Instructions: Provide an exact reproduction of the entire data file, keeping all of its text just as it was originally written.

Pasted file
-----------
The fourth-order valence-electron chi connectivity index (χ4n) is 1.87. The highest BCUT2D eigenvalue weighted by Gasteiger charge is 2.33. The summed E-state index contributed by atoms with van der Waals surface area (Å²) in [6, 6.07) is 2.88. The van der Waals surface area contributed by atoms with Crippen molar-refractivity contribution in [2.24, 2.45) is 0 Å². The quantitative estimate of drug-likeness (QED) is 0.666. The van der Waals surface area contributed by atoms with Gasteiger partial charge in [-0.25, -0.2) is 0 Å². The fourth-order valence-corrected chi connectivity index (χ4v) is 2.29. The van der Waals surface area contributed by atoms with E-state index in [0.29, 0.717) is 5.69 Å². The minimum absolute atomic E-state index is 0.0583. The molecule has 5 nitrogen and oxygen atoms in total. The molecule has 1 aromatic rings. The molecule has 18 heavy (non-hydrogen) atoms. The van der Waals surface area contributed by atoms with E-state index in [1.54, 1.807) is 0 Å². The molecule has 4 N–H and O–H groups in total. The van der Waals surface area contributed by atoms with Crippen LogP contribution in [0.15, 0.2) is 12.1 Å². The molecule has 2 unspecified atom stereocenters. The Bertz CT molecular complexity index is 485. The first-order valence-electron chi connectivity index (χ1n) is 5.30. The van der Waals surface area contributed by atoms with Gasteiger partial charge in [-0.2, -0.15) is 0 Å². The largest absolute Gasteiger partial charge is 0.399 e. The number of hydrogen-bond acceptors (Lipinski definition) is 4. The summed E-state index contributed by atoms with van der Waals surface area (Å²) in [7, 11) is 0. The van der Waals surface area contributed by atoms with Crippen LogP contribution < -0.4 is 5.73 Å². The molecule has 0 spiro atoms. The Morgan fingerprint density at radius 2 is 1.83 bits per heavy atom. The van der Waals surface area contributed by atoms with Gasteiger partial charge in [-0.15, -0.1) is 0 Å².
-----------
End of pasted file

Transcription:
The fourth-order valence-electron chi connectivity index (χ4n) is 1.87. The highest BCUT2D eigenvalue weighted by Gasteiger charge is 2.33. The summed E-state index contributed by atoms with van der Waals surface area (Å²) in [6, 6.07) is 2.88. The van der Waals surface area contributed by atoms with Crippen molar-refractivity contribution in [2.24, 2.45) is 0 Å². The quantitative estimate of drug-likeness (QED) is 0.666. The van der Waals surface area contributed by atoms with Gasteiger partial charge in [-0.25, -0.2) is 0 Å². The fourth-order valence-corrected chi connectivity index (χ4v) is 2.29. The van der Waals surface area contributed by atoms with E-state index in [0.29, 0.717) is 5.69 Å². The minimum absolute atomic E-state index is 0.0583. The molecule has 5 nitrogen and oxygen atoms in total. The molecule has 1 aromatic rings. The molecule has 18 heavy (non-hydrogen) atoms. The van der Waals surface area contributed by atoms with E-state index in [1.54, 1.807) is 0 Å². The molecule has 4 N–H and O–H groups in total. The van der Waals surface area contributed by atoms with Crippen LogP contribution in [0.15, 0.2) is 12.1 Å². The molecule has 2 unspecified atom stereocenters. The Bertz CT molecular complexity index is 485. The first-order valence-electron chi connectivity index (χ1n) is 5.30. The van der Waals surface area contributed by atoms with Gasteiger partial charge in [-0.2, -0.15) is 0 Å². The largest absolute Gasteiger partial charge is 0.399 e. The number of hydrogen-bond acceptors (Lipinski definition) is 4. The summed E-state index contributed by atoms with van der Waals surface area (Å²) in [7, 11) is 0. The van der Waals surface area contributed by atoms with Crippen LogP contribution < -0.4 is 5.73 Å². The molecule has 0 spiro atoms. The Morgan fingerprint density at radius 2 is 1.83 bits per heavy atom. The van der Waals surface area contributed by atoms with Gasteiger partial charge in [-0.15, -0.1) is 0 Å².